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Game 32: Hive Five

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Devin Brown scores 30, Hornets win in Utah, Hilton with a double-double, Mo-Pete plays, and I only made one of those things up.

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Of all the teams Chris Paul has been on since '06, it's strange that the '10 Hornets would be the first to surpass the Utah hurdle. The game showed early signs of turning into the typical Utah beatdown, but the team once again displayed a trait that has come to the fore this year- a very random resilience.

Why random? Resilience is a trait commonly associated with good teams. But if you think about it, the two aren't necessarily connected. Take the 07-08 Hornets, for example. Very good team. But were they really that transcendent in terms of returning from deficits and fighting back? Not really. The 08-09 Hornets should probably never be mentioned on the same page as the word. Off the top of my head, this 09-10 Hornets team has fought back from deficits against the Lakers (20 points to single digits?), Hawks (double digits), and Jazz tonight, among others. Never mind that the Lakers benched their starters in that game, etc. I'm not saying that the Hornets are good. Just that they don't lay down and die at the first sign of adversity, at the same alarming frequency.

Utah took a 32-20 lead at 2:06 in the first quarter, their largest of the game. At that point, the Hornets had already committed 6 turnovers. David West, who started off hot, went to the bench. Things looked bleak. A quarter later, though, the Hornets headed into the break within single digits, the table set for their third quarter blitz.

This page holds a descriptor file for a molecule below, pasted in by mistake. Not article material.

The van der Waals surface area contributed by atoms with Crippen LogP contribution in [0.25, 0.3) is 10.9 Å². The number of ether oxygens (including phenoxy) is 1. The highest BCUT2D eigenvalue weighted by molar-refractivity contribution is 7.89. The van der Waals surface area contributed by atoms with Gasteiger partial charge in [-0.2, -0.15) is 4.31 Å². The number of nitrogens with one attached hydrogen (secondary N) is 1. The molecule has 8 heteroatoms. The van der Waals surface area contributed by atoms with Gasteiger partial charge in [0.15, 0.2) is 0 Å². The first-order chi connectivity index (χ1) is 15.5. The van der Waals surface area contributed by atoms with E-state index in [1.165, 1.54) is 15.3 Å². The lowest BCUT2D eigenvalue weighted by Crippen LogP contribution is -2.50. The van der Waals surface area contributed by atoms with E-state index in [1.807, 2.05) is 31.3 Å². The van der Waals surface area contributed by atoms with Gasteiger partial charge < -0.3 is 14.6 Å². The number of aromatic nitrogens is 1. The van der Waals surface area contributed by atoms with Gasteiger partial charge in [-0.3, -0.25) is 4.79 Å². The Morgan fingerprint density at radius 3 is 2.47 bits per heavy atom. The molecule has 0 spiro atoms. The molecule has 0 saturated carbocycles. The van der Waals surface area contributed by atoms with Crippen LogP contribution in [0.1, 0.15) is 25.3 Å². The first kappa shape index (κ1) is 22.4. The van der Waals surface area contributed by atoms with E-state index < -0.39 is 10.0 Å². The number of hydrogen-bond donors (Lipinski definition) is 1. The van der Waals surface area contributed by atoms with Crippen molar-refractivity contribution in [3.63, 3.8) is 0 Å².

How did it happen? Defense. After giving up 32 in the opening quarter, the Hornets allowed just 30 in the second and third quarters combined. A Collison/Mo/Julian/Posey/Songaila lineup did very well in the second quarter, which really isn't too surprising, considering that all except Songaila are solid defenders and that Utah didn't have a true center on the floor (Boozer/Millsap). The Hornets' offense sputtered in the 2nd quarter, barely scraping 20 points together, but it didn't matter. I randomly rewatched Fast and Furious the other day (horrible from a cinematic standpoint, passable for the racing scenes) so a street racing analogy is in order. The situation would be analogous to a driver absorbing body blows for much of a race before hitting the nitrous at the end. Point being: get done in by the blows and you don't have a chance later on (see: 08-09 NOH). Also, I guess that, uh, makes Devin Brown the nitrous. Yeah. Moving on.

Frankly, this game wasn't terribly interesting from an individual player standpoint. Both Pauls sucked (Chris and Millsap), both PF's were decent, Deron Williams outplayed CP for the fifty fourth time, and Devin Brown saved the day.

A look at the chart above reveals that UTA and NOH played to a draw across the board, excepting shooting. Devin's 5-8 on triples and DX's 9-13 overall buoyed the Hornets' percentages. Turnovers were an issue for us; Emeka Okafor's 4 turnovers (2 offensive fouls) in a paltry 30 minutes didn't help matters. Both teams hit the offensive glass well, with Boozer doing the heavy lifting for Utah (5), and Paul and Okafor splitting 6 evenly for the Hornets.

Closing thoughts:

  • What the heck happened to Kyle Korver?
  • We're undefeated in 2010!
  • Upcoming schedule: @OKC, NJ, @WAS, @PHI, LAC. This could go really well or really, really bad.
  • The Hornets earned their 3rd road win of the year, moving out of sole possession of last place in the West and into a tie with Minnesota, Sacramento, and Golden State.